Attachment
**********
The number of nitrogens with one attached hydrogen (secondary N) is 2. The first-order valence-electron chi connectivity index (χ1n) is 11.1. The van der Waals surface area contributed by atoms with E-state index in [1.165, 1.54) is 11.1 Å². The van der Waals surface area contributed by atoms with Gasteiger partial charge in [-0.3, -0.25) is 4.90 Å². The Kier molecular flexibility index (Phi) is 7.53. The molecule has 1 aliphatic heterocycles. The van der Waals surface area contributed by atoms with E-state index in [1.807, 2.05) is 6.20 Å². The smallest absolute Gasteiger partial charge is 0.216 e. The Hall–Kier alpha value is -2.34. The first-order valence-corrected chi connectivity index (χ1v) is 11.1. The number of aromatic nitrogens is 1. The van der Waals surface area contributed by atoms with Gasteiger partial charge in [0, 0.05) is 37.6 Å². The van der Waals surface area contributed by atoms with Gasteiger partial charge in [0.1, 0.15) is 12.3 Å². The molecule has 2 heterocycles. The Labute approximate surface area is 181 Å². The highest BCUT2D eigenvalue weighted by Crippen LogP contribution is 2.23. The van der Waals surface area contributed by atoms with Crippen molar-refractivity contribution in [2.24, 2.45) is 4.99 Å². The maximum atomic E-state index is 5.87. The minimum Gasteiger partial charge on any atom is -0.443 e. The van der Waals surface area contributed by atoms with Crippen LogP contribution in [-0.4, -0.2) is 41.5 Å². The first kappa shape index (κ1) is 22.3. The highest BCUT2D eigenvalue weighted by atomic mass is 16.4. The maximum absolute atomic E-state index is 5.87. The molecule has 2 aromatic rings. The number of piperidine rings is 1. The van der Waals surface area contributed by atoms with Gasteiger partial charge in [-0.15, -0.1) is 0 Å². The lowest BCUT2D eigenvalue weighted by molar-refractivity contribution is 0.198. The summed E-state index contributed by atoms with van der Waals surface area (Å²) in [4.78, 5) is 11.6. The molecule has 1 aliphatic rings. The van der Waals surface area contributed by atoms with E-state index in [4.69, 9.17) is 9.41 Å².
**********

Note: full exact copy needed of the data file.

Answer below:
The number of nitrogens with one attached hydrogen (secondary N) is 2. The first-order valence-electron chi connectivity index (χ1n) is 11.1. The van der Waals surface area contributed by atoms with E-state index in [1.165, 1.54) is 11.1 Å². The van der Waals surface area contributed by atoms with Gasteiger partial charge in [-0.3, -0.25) is 4.90 Å². The Kier molecular flexibility index (Phi) is 7.53. The molecule has 1 aliphatic heterocycles. The van der Waals surface area contributed by atoms with E-state index in [1.807, 2.05) is 6.20 Å². The smallest absolute Gasteiger partial charge is 0.216 e. The Hall–Kier alpha value is -2.34. The first-order valence-corrected chi connectivity index (χ1v) is 11.1. The number of aromatic nitrogens is 1. The van der Waals surface area contributed by atoms with Gasteiger partial charge in [0, 0.05) is 37.6 Å². The van der Waals surface area contributed by atoms with Gasteiger partial charge in [0.1, 0.15) is 12.3 Å². The molecule has 2 heterocycles. The Labute approximate surface area is 181 Å². The highest BCUT2D eigenvalue weighted by Crippen LogP contribution is 2.23. The van der Waals surface area contributed by atoms with Crippen molar-refractivity contribution in [2.24, 2.45) is 4.99 Å². The maximum atomic E-state index is 5.87. The minimum Gasteiger partial charge on any atom is -0.443 e. The van der Waals surface area contributed by atoms with Crippen LogP contribution in [-0.4, -0.2) is 41.5 Å². The first kappa shape index (κ1) is 22.3. The highest BCUT2D eigenvalue weighted by atomic mass is 16.4. The maximum absolute atomic E-state index is 5.87. The molecule has 2 aromatic rings. The number of piperidine rings is 1. The van der Waals surface area contributed by atoms with Gasteiger partial charge in [-0.15, -0.1) is 0 Å². The lowest BCUT2D eigenvalue weighted by molar-refractivity contribution is 0.198. The summed E-state index contributed by atoms with van der Waals surface area (Å²) in [4.78, 5) is 11.6. The molecule has 1 aliphatic rings. The van der Waals surface area contributed by atoms with E-state index in [4.69, 9.17) is 9.41 Å².